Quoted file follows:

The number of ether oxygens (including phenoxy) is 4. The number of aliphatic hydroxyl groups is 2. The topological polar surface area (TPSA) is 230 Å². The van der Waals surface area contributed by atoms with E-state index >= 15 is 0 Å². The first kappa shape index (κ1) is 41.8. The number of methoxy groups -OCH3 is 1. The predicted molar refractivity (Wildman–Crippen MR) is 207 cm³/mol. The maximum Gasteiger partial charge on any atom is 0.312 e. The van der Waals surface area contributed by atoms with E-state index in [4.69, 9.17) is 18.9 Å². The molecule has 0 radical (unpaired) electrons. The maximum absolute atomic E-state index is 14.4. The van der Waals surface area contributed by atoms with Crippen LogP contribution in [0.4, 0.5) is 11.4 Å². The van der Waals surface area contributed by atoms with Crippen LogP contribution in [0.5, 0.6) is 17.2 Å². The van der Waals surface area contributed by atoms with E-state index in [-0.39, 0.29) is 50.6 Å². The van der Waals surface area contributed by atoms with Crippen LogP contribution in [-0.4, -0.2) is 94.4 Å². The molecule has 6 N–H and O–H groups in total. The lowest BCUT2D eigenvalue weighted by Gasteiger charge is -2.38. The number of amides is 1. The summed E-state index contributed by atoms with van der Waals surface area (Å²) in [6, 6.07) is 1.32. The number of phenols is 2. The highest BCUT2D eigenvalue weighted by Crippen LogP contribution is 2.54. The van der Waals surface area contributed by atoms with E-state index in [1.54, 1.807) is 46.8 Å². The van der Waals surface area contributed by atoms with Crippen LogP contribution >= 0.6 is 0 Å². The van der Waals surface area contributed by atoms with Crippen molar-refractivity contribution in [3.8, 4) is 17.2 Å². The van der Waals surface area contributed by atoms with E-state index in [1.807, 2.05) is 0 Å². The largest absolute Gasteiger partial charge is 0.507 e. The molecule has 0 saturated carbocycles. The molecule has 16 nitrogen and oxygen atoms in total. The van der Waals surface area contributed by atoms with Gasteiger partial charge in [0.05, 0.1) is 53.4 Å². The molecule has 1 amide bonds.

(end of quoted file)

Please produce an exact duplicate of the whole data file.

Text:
The number of ether oxygens (including phenoxy) is 4. The number of aliphatic hydroxyl groups is 2. The topological polar surface area (TPSA) is 230 Å². The van der Waals surface area contributed by atoms with E-state index >= 15 is 0 Å². The first kappa shape index (κ1) is 41.8. The number of methoxy groups -OCH3 is 1. The predicted molar refractivity (Wildman–Crippen MR) is 207 cm³/mol. The maximum Gasteiger partial charge on any atom is 0.312 e. The van der Waals surface area contributed by atoms with E-state index in [4.69, 9.17) is 18.9 Å². The molecule has 0 radical (unpaired) electrons. The maximum absolute atomic E-state index is 14.4. The van der Waals surface area contributed by atoms with Crippen LogP contribution in [0.4, 0.5) is 11.4 Å². The van der Waals surface area contributed by atoms with Crippen LogP contribution in [0.5, 0.6) is 17.2 Å². The van der Waals surface area contributed by atoms with E-state index in [-0.39, 0.29) is 50.6 Å². The van der Waals surface area contributed by atoms with Crippen LogP contribution in [-0.4, -0.2) is 94.4 Å². The molecule has 6 N–H and O–H groups in total. The lowest BCUT2D eigenvalue weighted by Gasteiger charge is -2.38. The number of amides is 1. The summed E-state index contributed by atoms with van der Waals surface area (Å²) in [6, 6.07) is 1.32. The number of phenols is 2. The highest BCUT2D eigenvalue weighted by Crippen LogP contribution is 2.54. The van der Waals surface area contributed by atoms with E-state index in [1.54, 1.807) is 46.8 Å². The van der Waals surface area contributed by atoms with Crippen LogP contribution >= 0.6 is 0 Å². The van der Waals surface area contributed by atoms with Crippen molar-refractivity contribution in [3.8, 4) is 17.2 Å². The van der Waals surface area contributed by atoms with E-state index in [1.807, 2.05) is 0 Å². The largest absolute Gasteiger partial charge is 0.507 e. The molecule has 0 saturated carbocycles. The molecule has 16 nitrogen and oxygen atoms in total. The van der Waals surface area contributed by atoms with Gasteiger partial charge in [0.05, 0.1) is 53.4 Å². The molecule has 1 amide bonds.